A friend used to listen to a presentation of a new technique, a new program, or a new textbook and say “What’s the real story?” His question implied that when we hear the “wonders and amazements” of a new thing, we need to become aware of what else is involved. He disliked “All you have to do is…” because he knew that much else was really involved.
Unfortunately when a new technology such as mobile learning hits, we hear the “it’s amazing” stories. The educators of the amazing stories do not tell the reality of what did not work or the difficulties along the way. I heard someone talk about how the students took pictures as part of a project. So, I built an assignment around my Modern Language Spanish students taking personal pictures of current vocabulary of daily activities. For example, students took pictures of their friends, family or children getting dressed, brushing teeth, combing their hair, etc. My students found it easy to take the pictures on their cell phone. They took the ten required pictures. However, the difficult was getting the pictures from their cell phone to a central location. Most students could only send one picture at a time. One student downloaded his pictures to his computer and then burned them onto a CD. Another question was where do the students send the pictures so that others can look at the pictures? The simple solution seemed to be for students to keep their pictures on their own cellphone and let other students look at their cell phones. We learned to trade cell phones for a few minutes while we did this activity.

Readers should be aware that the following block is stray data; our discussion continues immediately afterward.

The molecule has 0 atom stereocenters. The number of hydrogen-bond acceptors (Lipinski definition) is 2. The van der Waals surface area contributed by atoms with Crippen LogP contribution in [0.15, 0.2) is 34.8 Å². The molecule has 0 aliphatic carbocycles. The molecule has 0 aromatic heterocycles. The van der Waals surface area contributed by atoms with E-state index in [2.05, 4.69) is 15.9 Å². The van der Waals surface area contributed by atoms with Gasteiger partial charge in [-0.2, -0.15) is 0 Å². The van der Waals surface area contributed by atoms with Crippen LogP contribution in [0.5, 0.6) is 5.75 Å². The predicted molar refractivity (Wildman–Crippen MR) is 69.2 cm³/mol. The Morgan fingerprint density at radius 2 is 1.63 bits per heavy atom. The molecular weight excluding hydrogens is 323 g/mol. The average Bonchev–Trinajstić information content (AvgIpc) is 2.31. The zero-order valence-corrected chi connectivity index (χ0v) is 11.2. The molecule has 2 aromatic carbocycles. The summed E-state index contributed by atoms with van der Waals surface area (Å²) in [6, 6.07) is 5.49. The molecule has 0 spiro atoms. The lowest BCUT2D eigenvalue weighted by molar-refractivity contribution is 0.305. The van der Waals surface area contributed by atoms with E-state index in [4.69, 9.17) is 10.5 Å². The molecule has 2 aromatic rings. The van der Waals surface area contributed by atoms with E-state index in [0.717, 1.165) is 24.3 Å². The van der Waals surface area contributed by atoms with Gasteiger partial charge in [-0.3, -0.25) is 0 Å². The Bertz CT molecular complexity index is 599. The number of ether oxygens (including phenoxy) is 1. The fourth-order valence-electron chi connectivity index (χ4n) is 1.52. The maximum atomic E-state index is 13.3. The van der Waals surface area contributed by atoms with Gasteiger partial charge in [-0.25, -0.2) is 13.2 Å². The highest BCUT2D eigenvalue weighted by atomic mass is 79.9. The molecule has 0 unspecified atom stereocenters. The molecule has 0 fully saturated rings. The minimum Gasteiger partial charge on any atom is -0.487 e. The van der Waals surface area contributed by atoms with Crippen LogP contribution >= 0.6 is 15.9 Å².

Let’s share the realities, the fixes, the this-is-the-easy-way-to-do-it, and the lessons learned with others as we begin this new adventure with mobile learning.
My book, Formative Assessment: Responding to Your Students, is available through Eye on Education.
Also, my book, Successful Student Writing Through Formative Assessment, is available through Eye on Education.